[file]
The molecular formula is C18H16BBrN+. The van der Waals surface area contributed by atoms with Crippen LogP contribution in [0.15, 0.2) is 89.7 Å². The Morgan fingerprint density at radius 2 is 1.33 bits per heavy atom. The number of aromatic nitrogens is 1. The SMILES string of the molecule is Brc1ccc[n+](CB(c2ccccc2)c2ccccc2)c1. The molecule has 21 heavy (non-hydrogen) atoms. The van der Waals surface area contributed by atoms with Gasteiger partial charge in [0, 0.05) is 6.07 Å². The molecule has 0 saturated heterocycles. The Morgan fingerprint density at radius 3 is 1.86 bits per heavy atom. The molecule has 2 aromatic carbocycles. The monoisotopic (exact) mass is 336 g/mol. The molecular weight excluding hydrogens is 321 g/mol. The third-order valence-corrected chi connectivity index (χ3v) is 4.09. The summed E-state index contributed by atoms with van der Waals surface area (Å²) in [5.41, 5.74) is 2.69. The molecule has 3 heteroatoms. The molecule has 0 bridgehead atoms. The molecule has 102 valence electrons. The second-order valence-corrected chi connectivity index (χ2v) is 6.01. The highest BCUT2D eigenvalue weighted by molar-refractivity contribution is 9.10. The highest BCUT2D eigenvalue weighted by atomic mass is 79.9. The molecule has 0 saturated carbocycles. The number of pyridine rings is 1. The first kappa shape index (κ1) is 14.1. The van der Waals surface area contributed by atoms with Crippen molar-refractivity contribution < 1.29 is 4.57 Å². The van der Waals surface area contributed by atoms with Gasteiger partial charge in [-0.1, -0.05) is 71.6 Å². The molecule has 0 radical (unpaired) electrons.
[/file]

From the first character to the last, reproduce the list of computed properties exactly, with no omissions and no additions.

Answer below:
The molecular formula is C18H16BBrN+. The van der Waals surface area contributed by atoms with Crippen LogP contribution in [0.15, 0.2) is 89.7 Å². The Morgan fingerprint density at radius 2 is 1.33 bits per heavy atom. The number of aromatic nitrogens is 1. The SMILES string of the molecule is Brc1ccc[n+](CB(c2ccccc2)c2ccccc2)c1. The molecule has 21 heavy (non-hydrogen) atoms. The van der Waals surface area contributed by atoms with Gasteiger partial charge in [0, 0.05) is 6.07 Å². The molecule has 0 saturated heterocycles. The Morgan fingerprint density at radius 3 is 1.86 bits per heavy atom. The molecule has 2 aromatic carbocycles. The monoisotopic (exact) mass is 336 g/mol. The molecular weight excluding hydrogens is 321 g/mol. The third-order valence-corrected chi connectivity index (χ3v) is 4.09. The summed E-state index contributed by atoms with van der Waals surface area (Å²) in [5.41, 5.74) is 2.69. The molecule has 3 heteroatoms. The molecule has 0 bridgehead atoms. The molecule has 102 valence electrons. The second-order valence-corrected chi connectivity index (χ2v) is 6.01. The highest BCUT2D eigenvalue weighted by molar-refractivity contribution is 9.10. The highest BCUT2D eigenvalue weighted by atomic mass is 79.9. The molecule has 0 saturated carbocycles. The number of pyridine rings is 1. The first kappa shape index (κ1) is 14.1. The van der Waals surface area contributed by atoms with Crippen molar-refractivity contribution < 1.29 is 4.57 Å². The van der Waals surface area contributed by atoms with Gasteiger partial charge in [-0.1, -0.05) is 71.6 Å². The molecule has 0 radical (unpaired) electrons.